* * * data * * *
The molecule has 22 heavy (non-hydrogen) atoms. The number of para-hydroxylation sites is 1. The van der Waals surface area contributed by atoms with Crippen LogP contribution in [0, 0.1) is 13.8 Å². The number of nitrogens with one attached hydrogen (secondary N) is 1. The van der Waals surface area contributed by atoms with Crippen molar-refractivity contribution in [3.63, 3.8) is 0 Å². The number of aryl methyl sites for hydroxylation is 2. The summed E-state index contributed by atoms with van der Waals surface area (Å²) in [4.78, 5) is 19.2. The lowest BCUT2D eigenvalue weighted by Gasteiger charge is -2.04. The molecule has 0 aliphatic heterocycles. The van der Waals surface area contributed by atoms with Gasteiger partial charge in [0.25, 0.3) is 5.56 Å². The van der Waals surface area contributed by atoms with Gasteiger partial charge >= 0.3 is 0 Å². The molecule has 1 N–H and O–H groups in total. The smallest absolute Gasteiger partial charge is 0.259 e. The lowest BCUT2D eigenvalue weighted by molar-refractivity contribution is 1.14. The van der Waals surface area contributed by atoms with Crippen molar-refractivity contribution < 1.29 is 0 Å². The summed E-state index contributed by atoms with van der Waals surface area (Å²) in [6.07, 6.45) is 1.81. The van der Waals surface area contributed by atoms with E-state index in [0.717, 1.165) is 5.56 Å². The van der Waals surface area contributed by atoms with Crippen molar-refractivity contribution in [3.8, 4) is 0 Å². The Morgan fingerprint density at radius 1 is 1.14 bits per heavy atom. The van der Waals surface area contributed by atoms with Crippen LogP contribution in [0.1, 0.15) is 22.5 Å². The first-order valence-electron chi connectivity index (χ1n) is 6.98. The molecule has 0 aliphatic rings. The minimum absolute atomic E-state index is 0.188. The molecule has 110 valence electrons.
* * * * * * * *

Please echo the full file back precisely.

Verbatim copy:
The molecule has 22 heavy (non-hydrogen) atoms. The number of para-hydroxylation sites is 1. The van der Waals surface area contributed by atoms with Crippen LogP contribution in [0, 0.1) is 13.8 Å². The number of nitrogens with one attached hydrogen (secondary N) is 1. The van der Waals surface area contributed by atoms with Crippen molar-refractivity contribution in [3.63, 3.8) is 0 Å². The number of aryl methyl sites for hydroxylation is 2. The summed E-state index contributed by atoms with van der Waals surface area (Å²) in [4.78, 5) is 19.2. The lowest BCUT2D eigenvalue weighted by Gasteiger charge is -2.04. The molecule has 0 aliphatic heterocycles. The van der Waals surface area contributed by atoms with Gasteiger partial charge in [0.25, 0.3) is 5.56 Å². The van der Waals surface area contributed by atoms with Gasteiger partial charge >= 0.3 is 0 Å². The molecule has 1 N–H and O–H groups in total. The smallest absolute Gasteiger partial charge is 0.259 e. The lowest BCUT2D eigenvalue weighted by molar-refractivity contribution is 1.14. The van der Waals surface area contributed by atoms with Crippen molar-refractivity contribution < 1.29 is 0 Å². The summed E-state index contributed by atoms with van der Waals surface area (Å²) in [6.07, 6.45) is 1.81. The van der Waals surface area contributed by atoms with E-state index in [0.717, 1.165) is 5.56 Å². The van der Waals surface area contributed by atoms with Crippen molar-refractivity contribution in [3.8, 4) is 0 Å². The Morgan fingerprint density at radius 1 is 1.14 bits per heavy atom. The van der Waals surface area contributed by atoms with Crippen LogP contribution in [0.1, 0.15) is 22.5 Å². The first-order valence-electron chi connectivity index (χ1n) is 6.98. The molecule has 0 aliphatic rings. The minimum absolute atomic E-state index is 0.188. The molecule has 110 valence electrons.